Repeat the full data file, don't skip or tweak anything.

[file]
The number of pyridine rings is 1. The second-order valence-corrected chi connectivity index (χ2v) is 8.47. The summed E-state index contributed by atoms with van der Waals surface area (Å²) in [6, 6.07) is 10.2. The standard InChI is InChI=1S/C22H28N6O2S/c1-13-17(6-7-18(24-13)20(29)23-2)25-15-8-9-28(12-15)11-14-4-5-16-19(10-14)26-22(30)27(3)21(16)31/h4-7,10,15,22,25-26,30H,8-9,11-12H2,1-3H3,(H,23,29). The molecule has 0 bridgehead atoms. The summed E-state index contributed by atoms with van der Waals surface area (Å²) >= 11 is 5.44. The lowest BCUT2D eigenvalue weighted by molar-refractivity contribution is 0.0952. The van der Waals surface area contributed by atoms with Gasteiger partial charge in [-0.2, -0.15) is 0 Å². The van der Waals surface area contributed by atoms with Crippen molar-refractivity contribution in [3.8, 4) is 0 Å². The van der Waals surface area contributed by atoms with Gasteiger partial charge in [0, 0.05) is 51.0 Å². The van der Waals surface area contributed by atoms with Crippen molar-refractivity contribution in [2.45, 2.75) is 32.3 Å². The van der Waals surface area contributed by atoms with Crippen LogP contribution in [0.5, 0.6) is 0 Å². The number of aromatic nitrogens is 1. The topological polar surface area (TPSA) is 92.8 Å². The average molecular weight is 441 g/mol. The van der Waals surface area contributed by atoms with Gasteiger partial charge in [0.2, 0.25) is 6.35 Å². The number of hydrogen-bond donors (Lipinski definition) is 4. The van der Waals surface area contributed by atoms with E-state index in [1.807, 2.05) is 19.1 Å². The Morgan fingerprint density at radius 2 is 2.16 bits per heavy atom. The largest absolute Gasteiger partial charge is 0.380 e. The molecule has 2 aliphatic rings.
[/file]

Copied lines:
The number of pyridine rings is 1. The second-order valence-corrected chi connectivity index (χ2v) is 8.47. The summed E-state index contributed by atoms with van der Waals surface area (Å²) in [6, 6.07) is 10.2. The standard InChI is InChI=1S/C22H28N6O2S/c1-13-17(6-7-18(24-13)20(29)23-2)25-15-8-9-28(12-15)11-14-4-5-16-19(10-14)26-22(30)27(3)21(16)31/h4-7,10,15,22,25-26,30H,8-9,11-12H2,1-3H3,(H,23,29). The molecule has 0 bridgehead atoms. The summed E-state index contributed by atoms with van der Waals surface area (Å²) >= 11 is 5.44. The lowest BCUT2D eigenvalue weighted by molar-refractivity contribution is 0.0952. The van der Waals surface area contributed by atoms with Gasteiger partial charge in [-0.2, -0.15) is 0 Å². The van der Waals surface area contributed by atoms with Crippen molar-refractivity contribution in [3.8, 4) is 0 Å². The van der Waals surface area contributed by atoms with Gasteiger partial charge in [0, 0.05) is 51.0 Å². The van der Waals surface area contributed by atoms with Crippen molar-refractivity contribution in [2.45, 2.75) is 32.3 Å². The van der Waals surface area contributed by atoms with Crippen LogP contribution in [0.5, 0.6) is 0 Å². The number of aromatic nitrogens is 1. The topological polar surface area (TPSA) is 92.8 Å². The average molecular weight is 441 g/mol. The van der Waals surface area contributed by atoms with Gasteiger partial charge in [0.2, 0.25) is 6.35 Å². The number of hydrogen-bond donors (Lipinski definition) is 4. The van der Waals surface area contributed by atoms with E-state index in [1.807, 2.05) is 19.1 Å². The Morgan fingerprint density at radius 2 is 2.16 bits per heavy atom. The largest absolute Gasteiger partial charge is 0.380 e. The molecule has 2 aliphatic rings.